After presenting my Taming Monoliths without Microservices talk at Rubyhack last week, several folks came up for a discussion afterward. They posed the following question, “For pulling apart a monolith, should we use Rails Engines? If we should use them, are there any gotchas to keep in mind?”

I didn’t have an immediate answer, but we were able to workshop 3 specific tips for safe engines usage.

What are Engines?

From the docs:

Engines can be considered miniature applications that provide functionality to their host applications. A Rails application is actually just a ‘supercharged’ engine, with Rails::Application class inheriting a lot of its behavior from Rails::Engine.

In short, Rails Engines give us a powerful primitive for slowly breaking apart our monolithic Rails applications before considering the jump to a multi-repo architecture. As with many things in the Rails ecosystem, this can be a sharp knife. Engines can be a powerful asset in your toolbelt, or something that you regret using in the first place.

3 Best Practices

The 3 tips here are the following:

  1. A Rails Engine should not expose details of its data store or ORM to the host application. Create an interface that returns value objects.
  2. A Rails Engine should not rely on any behavior in the host application. It should not “reach up” and create a circular dependency.
  3. A Rails Engine should have its own test suite that is able to run in isolation. You may have a integration test suite to make sure the application as a whole functions when plugged together.

1. Don’t Expose Datastore Representations

Usually we reach for something as heavy as an engine because we want to create a Bounded Context within our application. This is likely a signficiant piece of the application, consisting of multiple models and several distinct business processes. We do not extract things into an engine until we have a strong understanding of the domain, and we have confidence that the data and behavior we extract belongs together.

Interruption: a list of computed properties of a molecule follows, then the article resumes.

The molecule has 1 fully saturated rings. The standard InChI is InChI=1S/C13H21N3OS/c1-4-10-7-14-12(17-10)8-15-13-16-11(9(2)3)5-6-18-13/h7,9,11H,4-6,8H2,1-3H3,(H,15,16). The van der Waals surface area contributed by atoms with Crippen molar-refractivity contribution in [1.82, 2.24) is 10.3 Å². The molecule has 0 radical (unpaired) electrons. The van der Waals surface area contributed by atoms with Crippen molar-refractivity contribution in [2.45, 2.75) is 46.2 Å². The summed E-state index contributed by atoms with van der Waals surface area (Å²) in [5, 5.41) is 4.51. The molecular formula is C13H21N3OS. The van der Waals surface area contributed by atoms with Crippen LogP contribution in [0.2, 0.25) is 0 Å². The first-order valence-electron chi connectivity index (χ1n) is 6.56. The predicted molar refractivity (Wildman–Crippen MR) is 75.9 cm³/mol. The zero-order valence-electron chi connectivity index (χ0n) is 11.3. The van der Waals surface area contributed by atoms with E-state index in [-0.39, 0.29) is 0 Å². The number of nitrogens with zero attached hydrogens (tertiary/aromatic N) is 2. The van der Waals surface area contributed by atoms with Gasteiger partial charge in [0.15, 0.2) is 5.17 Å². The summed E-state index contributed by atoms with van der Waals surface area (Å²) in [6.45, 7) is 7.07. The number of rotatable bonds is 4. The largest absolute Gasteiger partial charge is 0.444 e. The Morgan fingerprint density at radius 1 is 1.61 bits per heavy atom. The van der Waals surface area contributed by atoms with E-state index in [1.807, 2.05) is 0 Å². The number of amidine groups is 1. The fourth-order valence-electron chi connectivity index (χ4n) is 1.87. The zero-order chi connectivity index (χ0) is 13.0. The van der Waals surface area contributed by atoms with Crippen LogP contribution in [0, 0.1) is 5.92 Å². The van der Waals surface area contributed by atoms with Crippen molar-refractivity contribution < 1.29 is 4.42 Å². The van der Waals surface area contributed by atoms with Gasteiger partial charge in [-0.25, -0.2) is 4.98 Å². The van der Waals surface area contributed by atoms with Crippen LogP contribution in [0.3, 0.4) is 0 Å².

By creating an interface separate from our data storage, we smooth the road toward having a fully decoupled service with its own data store. (Think: a microservice running on its own set of hosts with its own database.) Furthermore, we explicitly define the interactions with the data and behavior within the engine, rather than using the database as an interface.

We use value objects (think immutable POROs) to communicate in to and out of the Rails engine to ensure we never couple ourselves to the hose application through the passing of rich, ActiveRecord objects.

2. No Circular Dependencies

The depedency flow is already set by the structure of the application: the host knows about and depends on the engine. We should take great care to make sure the engine is self-sufficient and does not know about the host.

By doing so, we ensure that we do not create a circular dependency within our application. We want to avoid creating circular dependencies so that the different components of our application can move independently. We’ll be more confident in our changes, and we’ll be able to ship customer value faster.

If we do need to send information from the engine to the host application, we can work around this through dependency injection on initialization to define an event handler for callbacks from the engine itself. Here’s how we might do that:

# config/initializers/boot_engine.rb

MyEngine.event_handler = HostApplicationEventHandler

For accessing information within the engine, we can use its defined APIs as outlined in (1).

3. Self-Sufficient Test Suite

We extract engines, services, microservices, and more to get back to having autonomy and having a fast test suite. Being in charge of your own destiny with a fast test suite at your side makes for a great project and a healthy team. The test suites of our Rails Engines should be able to be run on their own, without needing behavior or data from the host application.

Conclusion

The conversations and talks at Rubyhack were productive! I recommend going next year if you get the chance. If you have any follow-up thoughts on Rails Engine best practices, please don’t hesitate to email me.

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